A Horse Walks Into A Bar 8

Seamless Togetherness of Horses, Dogs and Humans

As a five-year-old, horse lover and dreamer Joyce had it all planned out. She envisioned a dream barn where she could be with her horse and play with her Barbie doll at the same time. She even told her mom all about it, describing in detail how the horse would be able to watch over her while she played.

Flash forward a few decades and the dream has become a reality. Substitute Joyce’s Barbie for her much more animated young daughter Avell, and you experience Joyce and her husband Karsten’s uniquely seamless Tumalo barn and entertainment space.

Joyce and her best friend and fellow horse lover Molly began planning “for real” three years ago, walking the property next door and staking it out for the future. Molly’s vision added exterior living, thus recreating the experience of horse camping.

The final product took about one year from ground-breaking to breaking out the chardonnay and carrots—both of which can be enjoyed at the rough-hewn wooden bar that separates the horses’ all-purpose area from the human entertainment zone. The women enlisted the help of architect Christian Gladu and contractor Alan Petrich to work with their design ideas. Things really fell into place when Molly was able to purchase the property next door, making it convenient to share the space.

Doorways into and within the corrugated metal-clad barn structure are all human, horse, and dog-friendly—making it difficult to discern if any one space is dedicated more to one than the other. A hint comes with the flooring—stained concrete in the entertaining space and thick rubber tile in the all-purpose area and stalls. A huge wagon wheel chandelier hangs from two stories above the horses, adding to the classy feel of the whole layout.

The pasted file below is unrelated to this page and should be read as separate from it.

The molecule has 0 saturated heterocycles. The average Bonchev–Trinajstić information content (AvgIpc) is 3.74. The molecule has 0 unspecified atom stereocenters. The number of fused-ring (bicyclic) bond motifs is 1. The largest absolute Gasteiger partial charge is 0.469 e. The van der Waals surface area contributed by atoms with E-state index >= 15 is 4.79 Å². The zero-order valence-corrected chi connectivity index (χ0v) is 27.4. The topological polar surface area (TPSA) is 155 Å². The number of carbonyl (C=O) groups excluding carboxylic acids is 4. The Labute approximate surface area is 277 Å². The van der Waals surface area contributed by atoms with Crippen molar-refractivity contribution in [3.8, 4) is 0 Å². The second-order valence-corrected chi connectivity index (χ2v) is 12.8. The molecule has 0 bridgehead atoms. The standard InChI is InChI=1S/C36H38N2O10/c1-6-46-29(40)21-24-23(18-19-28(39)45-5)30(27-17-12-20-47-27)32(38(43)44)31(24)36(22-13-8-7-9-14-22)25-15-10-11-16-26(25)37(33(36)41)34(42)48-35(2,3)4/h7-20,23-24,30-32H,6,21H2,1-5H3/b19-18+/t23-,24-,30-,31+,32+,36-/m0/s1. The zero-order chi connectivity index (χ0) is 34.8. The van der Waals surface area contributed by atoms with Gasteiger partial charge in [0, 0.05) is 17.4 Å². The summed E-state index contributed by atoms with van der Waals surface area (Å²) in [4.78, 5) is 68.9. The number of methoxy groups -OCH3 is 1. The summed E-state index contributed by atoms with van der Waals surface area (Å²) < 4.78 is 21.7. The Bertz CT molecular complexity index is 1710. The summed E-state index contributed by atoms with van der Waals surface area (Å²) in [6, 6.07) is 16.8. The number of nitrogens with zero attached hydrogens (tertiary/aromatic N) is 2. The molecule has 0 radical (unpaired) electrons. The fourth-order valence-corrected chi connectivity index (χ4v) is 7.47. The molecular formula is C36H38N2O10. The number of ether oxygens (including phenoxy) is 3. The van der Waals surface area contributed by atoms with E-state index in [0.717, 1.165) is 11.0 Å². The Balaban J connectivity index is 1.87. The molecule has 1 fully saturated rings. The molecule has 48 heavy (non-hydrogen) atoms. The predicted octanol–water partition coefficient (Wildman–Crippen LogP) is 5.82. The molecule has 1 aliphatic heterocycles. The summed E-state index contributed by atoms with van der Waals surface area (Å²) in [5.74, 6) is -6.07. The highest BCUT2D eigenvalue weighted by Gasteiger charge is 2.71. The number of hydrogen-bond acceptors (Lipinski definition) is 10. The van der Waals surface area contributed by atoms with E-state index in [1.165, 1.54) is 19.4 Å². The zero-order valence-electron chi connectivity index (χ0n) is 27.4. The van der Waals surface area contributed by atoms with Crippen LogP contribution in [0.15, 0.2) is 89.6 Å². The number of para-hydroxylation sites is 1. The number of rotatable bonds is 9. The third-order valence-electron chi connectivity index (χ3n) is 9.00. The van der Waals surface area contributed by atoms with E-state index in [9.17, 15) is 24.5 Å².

“Our animals are part of our family,” says Joyce. “This is a way for the horses and the dogs to be together with us.”

Reclaimed barnwood is used throughout the interior, and Molly notes that “the three horses have each gravitated to certain pieces,” causing much thought about what history of scent comes with these re-used, carved and weathered lengths.

With the barnwood, the corrugated metal, wrought iron accents, and the exclusive use of warm, yellow, vintage-style filament light bulbs throughout, there is a very western feel to an otherwise crisp modern design.

The horses—two are rescues—enjoy extra-large stalls that have direct access to two turnout spaces fenced in and around the juniper trees.

The outdoor spaces Molly envisioned include an open cement tile patio space on the same level as the barn, and a fire pit seating area several steps down and set where the two horse turnouts come together. From the barn, patio and fire pit area, the views toward Awbrey Butte, Pilot Butte and beyond are stunning.

Joyce, Molly and Karsten are delighted with the way this dream came true, and look forward to many opportunities to hang out at the bar and around the fire with their two and four-legged friends.